The EFF has just reported that the gag order provisions in the USA PATRIOT Act concerning National Security Letters are unconstitutional. This is NOT the Connecticut case, but a related one concerning the records of an internet service provider. Here is more explanation from the ACLU and a link to the decision (pdf). The decision claims this gag order provision of the USA PATRIOT Act is unconstituional because “it does not afford adequate procedural safeguardd, and because it is not a sufficiently narrowly tailored restriction on protected speech.”
One of the things that’s so harmful about the USA PATRIOT Act’s gag order, in my opinion, is that the people who have the best firsthand information about it are the ones that are least free to talk about it.
I was one of four library colleagues who challenged an NSL [National Security Letter] in the courts around the time of its reauthorization. We were under a gag order because of the nondisclosure provision of the NSL section of the Patriot Act. This happened even though a judge with high-level security clearance had declared that there was no risk in identifying us as recipients of an NSL. We were therefore not allowed to testify to Congress about our experience with the letters – which seek information, without court review, on people like library users. It is more than irksome to now discover that the attorney general was giving Congress false information – at the same time that we recipients of NSLs were not allowed to express our concerns
I talked with the Library 2.0 gang about DOPA yesterday [updated to include link], trying to figure out strategies and talking points for helping librarians deal with the full court press that is this legislation + the media onslaught about the evils of social software. I learned a lot more about Second Life than I knew previously and came away feeling like I could go back to my libraries and make a good case for why they should pay attention to DOPA and what they’d be missing if it passed.
This is just all an intro to this “On Notice” image posted by Michael Stephens. Perhaps not as funny if you don’t already watch the Colbert Report, but I think you can get a lot of it via context.
This news came down while I was at ALA, but I was running around too much to write it down. The government has closed their investigation in the now-infamous case in Connecticut where librarians who work at Library Connection, Inc [a library ISP] challenged the constitutionality of the gag order involved with a National Security Letter, saying “[I]t had determined through other means that the case was meritless.” National Security Letters are a part of the USA PATRIOT Act worth knowing about.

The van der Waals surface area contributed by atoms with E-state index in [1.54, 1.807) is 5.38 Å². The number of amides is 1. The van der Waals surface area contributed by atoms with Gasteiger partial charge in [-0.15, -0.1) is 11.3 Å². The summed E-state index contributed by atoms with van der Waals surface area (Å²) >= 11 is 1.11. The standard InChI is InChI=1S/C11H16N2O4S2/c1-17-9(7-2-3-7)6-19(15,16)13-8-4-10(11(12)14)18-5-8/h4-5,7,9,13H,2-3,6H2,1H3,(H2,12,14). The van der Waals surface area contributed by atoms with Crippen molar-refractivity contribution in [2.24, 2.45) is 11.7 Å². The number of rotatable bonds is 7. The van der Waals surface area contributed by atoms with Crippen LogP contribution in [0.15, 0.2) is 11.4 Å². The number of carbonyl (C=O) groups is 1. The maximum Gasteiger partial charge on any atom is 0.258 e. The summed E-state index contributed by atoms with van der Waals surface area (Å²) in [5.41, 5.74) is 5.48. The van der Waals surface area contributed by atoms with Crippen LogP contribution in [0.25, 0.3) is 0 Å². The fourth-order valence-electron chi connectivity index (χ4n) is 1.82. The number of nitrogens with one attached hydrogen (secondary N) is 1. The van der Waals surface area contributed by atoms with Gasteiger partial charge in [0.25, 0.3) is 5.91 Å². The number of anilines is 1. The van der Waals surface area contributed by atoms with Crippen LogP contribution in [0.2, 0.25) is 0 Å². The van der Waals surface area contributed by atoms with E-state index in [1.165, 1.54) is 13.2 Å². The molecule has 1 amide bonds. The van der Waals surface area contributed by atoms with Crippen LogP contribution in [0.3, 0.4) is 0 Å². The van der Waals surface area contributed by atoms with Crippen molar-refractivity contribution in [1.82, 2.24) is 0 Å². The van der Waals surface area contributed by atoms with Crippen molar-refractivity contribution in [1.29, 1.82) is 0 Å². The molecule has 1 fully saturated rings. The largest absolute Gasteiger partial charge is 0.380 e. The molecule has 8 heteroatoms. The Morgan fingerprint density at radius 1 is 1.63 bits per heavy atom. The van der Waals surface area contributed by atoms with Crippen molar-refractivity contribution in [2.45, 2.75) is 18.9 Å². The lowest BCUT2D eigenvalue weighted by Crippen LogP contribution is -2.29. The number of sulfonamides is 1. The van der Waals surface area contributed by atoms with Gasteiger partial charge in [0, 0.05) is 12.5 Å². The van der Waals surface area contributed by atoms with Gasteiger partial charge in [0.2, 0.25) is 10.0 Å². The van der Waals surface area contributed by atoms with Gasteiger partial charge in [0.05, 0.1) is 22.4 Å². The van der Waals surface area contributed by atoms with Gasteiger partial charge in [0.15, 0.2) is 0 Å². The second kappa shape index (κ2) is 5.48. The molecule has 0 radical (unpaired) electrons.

The NSL is a legal oddity of the Patriot Act, and it allows the FBI to make a unilateral demand which would usually require court oversight. In effect, an NSL requires the FBI to police itself, making it similar to asking the fox to watch a mirror. Although exact figures are impossible to come by, it is estimated that some 30,000 NSLs are now sent out each year. An NSL also comes with the added bonus onus of never allowing the recipient to publicly discuss its contents, topic, or even existence. In other words, the recipient is supposed to get the NSL, comply with it, and pretend nothing ever happened.
The librarians had already seen the gag order lifted, so the closing of the investigation doesn’t add legal weight to this issue, but it does wrap up the incident somewhat nicely. If you read all the way through the article, please check out the discussion on this page containing my favorite “go go librarian” quote of the week.
Librarians have long been the unsung defenders of our (US) privacy and open access. Publicly funded libraries are nearly as important as free education IMO.
Astonishing most people still don’t know they can call their library and ask for answers to most any question. Are there monkeys in Borneo? What is that goop on scratch tickets? Who owned my building in 1881? The reference librarian predates the web and the ‘net and is still sometimes better because he or she is trained specifically for the task: masters degrees in finding and sorting information AND privacy. Want to read that obscure 1938 SF title? Interlibrary Loan for the win.
Girl librarians are also hot. Recommended for geek dating: smart, techy goodness. I speak from experience, lived with one for seven years.